What constitutes optimal surgical revascularization? Answers from the Bypass Angioplasty Revascularization Investigation (BARI)

Thomas J. Vander Salm, Kevin E. Kip, Robert H. Jones, Hartzell V. Schaff, Richard J. Shemin, Gabriel S. Aldea, Katherine M. Detre

Research output: Contribution to journalArticlepeer-review

111 Scopus citations

Abstract

OBJECTIVES: The study was done to derive the optimum definition of complete revascularization in coronary artery bypass surgery. BACKGROUND: "Complete revascularization" has been considered the goal of coronary artery bypass operations, but various definitions of completeness exist. METHODS: We evaluated the Bypass Angioplasty Revascularization Investigation (BARI) surgical results in the seven years after operation. Different definitions of completeness of revascularization were retrospectively applied to the 1,507 patients in the combined randomized/registry group to derive the definition of complete operative revascularization with the best discrimination in long-term results between those with and without complete revascularization as defined. Four definitions were evaluated: 1) traditional complete revascularization with one graft to each major diseased artery system; 2) functional complete revascularization with one graft to all diseased major or primary segmental vessels; 3) number of distal anastomoses greater than, equal to or less than the number of diseased coronary segments; and 4) number of distal anastomoses to the major coronary systems equal to 1 or greater than 1. RESULTS No independent survival advantage existed for traditional or functional complete revascularization as compared with incomplete revascularization. No survival advantage existed for any of the three arms of definition 3. For definition 4, seven-year death/myocardial infarction was highest (32.9%) when more than one anastomosis was constructed to any non-left anterior descending coronary artery (LAD) system (relative risk 1.37, p = 0.03). No increased risk was associated with constructing more than one anastomosis into the LAD system. CONCLUSIONS The construction of more than one graft to any system other than the LAD appears to confer no long-term advantage, and may actually be deleterious.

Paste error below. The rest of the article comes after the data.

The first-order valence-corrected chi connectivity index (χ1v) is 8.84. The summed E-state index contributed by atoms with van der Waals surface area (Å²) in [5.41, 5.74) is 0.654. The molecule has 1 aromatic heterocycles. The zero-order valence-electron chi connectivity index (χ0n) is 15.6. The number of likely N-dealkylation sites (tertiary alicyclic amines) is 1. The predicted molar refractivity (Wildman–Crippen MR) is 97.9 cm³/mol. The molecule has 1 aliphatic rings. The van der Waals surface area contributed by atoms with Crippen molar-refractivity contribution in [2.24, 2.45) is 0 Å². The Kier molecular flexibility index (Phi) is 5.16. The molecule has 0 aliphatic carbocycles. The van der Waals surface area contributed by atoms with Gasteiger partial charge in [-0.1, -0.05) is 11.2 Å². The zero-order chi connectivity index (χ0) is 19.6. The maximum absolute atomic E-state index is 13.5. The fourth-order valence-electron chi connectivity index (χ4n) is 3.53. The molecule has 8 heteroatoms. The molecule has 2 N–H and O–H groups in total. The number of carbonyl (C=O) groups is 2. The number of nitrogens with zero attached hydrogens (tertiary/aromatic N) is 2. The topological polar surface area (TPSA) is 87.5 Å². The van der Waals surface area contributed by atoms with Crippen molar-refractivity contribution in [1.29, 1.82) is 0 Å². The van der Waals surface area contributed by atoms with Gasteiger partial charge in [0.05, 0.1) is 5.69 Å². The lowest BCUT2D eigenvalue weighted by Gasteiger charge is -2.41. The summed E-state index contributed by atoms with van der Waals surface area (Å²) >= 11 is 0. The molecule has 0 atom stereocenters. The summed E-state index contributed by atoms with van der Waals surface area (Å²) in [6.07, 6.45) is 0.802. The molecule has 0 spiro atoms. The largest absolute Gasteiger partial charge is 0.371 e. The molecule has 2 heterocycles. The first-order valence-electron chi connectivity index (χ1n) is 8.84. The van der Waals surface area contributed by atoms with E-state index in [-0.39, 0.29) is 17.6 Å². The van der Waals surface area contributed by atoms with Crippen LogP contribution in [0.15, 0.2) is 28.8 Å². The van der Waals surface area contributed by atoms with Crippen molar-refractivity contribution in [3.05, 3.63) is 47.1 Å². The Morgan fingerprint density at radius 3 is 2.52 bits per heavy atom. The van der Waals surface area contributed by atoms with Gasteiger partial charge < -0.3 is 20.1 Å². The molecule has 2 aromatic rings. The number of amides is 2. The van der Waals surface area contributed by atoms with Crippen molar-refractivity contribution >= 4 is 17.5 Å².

Original languageEnglish (US)
Pages (from-to)565-572
Number of pages8
JournalJournal of the American College of Cardiology
Volume39
Issue number4
DOIs
StatePublished - Feb 20 2002

ASJC Scopus subject areas

  • Cardiology and Cardiovascular Medicine

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